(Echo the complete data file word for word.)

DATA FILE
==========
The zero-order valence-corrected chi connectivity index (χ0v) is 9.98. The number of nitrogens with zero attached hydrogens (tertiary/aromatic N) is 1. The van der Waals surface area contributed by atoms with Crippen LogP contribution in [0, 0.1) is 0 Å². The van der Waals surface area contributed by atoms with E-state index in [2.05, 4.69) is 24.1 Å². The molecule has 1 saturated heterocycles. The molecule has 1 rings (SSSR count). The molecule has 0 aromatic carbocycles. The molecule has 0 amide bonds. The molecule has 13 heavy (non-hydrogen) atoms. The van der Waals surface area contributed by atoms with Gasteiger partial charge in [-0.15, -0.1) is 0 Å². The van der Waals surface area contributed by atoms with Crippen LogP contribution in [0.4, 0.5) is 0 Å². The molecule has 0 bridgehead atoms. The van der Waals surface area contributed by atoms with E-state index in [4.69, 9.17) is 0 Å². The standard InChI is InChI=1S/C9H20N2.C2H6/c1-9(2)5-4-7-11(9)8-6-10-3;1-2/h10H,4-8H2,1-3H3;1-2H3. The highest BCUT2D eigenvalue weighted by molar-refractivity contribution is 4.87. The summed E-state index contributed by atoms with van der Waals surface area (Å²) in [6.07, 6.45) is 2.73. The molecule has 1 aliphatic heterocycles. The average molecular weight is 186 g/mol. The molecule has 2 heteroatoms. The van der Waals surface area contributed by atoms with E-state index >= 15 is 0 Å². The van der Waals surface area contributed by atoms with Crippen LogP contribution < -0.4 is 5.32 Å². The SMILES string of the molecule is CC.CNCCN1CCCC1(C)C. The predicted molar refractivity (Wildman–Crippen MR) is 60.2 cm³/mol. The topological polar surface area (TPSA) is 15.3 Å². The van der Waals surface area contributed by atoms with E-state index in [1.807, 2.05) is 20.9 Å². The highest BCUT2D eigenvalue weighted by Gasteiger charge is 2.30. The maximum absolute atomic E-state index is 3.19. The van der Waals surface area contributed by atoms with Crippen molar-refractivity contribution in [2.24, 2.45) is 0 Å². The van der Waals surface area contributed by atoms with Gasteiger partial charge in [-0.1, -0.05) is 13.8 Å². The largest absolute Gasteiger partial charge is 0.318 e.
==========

The zero-order valence-corrected chi connectivity index (χ0v) is 9.98. The number of nitrogens with zero attached hydrogens (tertiary/aromatic N) is 1. The van der Waals surface area contributed by atoms with Crippen LogP contribution in [0, 0.1) is 0 Å². The van der Waals surface area contributed by atoms with E-state index in [2.05, 4.69) is 24.1 Å². The molecule has 1 saturated heterocycles. The molecule has 1 rings (SSSR count). The molecule has 0 aromatic carbocycles. The molecule has 0 amide bonds. The molecule has 13 heavy (non-hydrogen) atoms. The van der Waals surface area contributed by atoms with Gasteiger partial charge in [-0.15, -0.1) is 0 Å². The van der Waals surface area contributed by atoms with Crippen LogP contribution in [0.4, 0.5) is 0 Å². The molecule has 0 bridgehead atoms. The van der Waals surface area contributed by atoms with E-state index in [4.69, 9.17) is 0 Å². The standard InChI is InChI=1S/C9H20N2.C2H6/c1-9(2)5-4-7-11(9)8-6-10-3;1-2/h10H,4-8H2,1-3H3;1-2H3. The highest BCUT2D eigenvalue weighted by molar-refractivity contribution is 4.87. The summed E-state index contributed by atoms with van der Waals surface area (Å²) in [6.07, 6.45) is 2.73. The molecule has 1 aliphatic heterocycles. The average molecular weight is 186 g/mol. The molecule has 2 heteroatoms. The van der Waals surface area contributed by atoms with E-state index >= 15 is 0 Å². The van der Waals surface area contributed by atoms with Crippen LogP contribution < -0.4 is 5.32 Å². The SMILES string of the molecule is CC.CNCCN1CCCC1(C)C. The predicted molar refractivity (Wildman–Crippen MR) is 60.2 cm³/mol. The topological polar surface area (TPSA) is 15.3 Å². The van der Waals surface area contributed by atoms with E-state index in [1.807, 2.05) is 20.9 Å². The highest BCUT2D eigenvalue weighted by Gasteiger charge is 2.30. The maximum absolute atomic E-state index is 3.19. The van der Waals surface area contributed by atoms with Crippen molar-refractivity contribution in [2.24, 2.45) is 0 Å². The van der Waals surface area contributed by atoms with Gasteiger partial charge in [-0.1, -0.05) is 13.8 Å². The largest absolute Gasteiger partial charge is 0.318 e.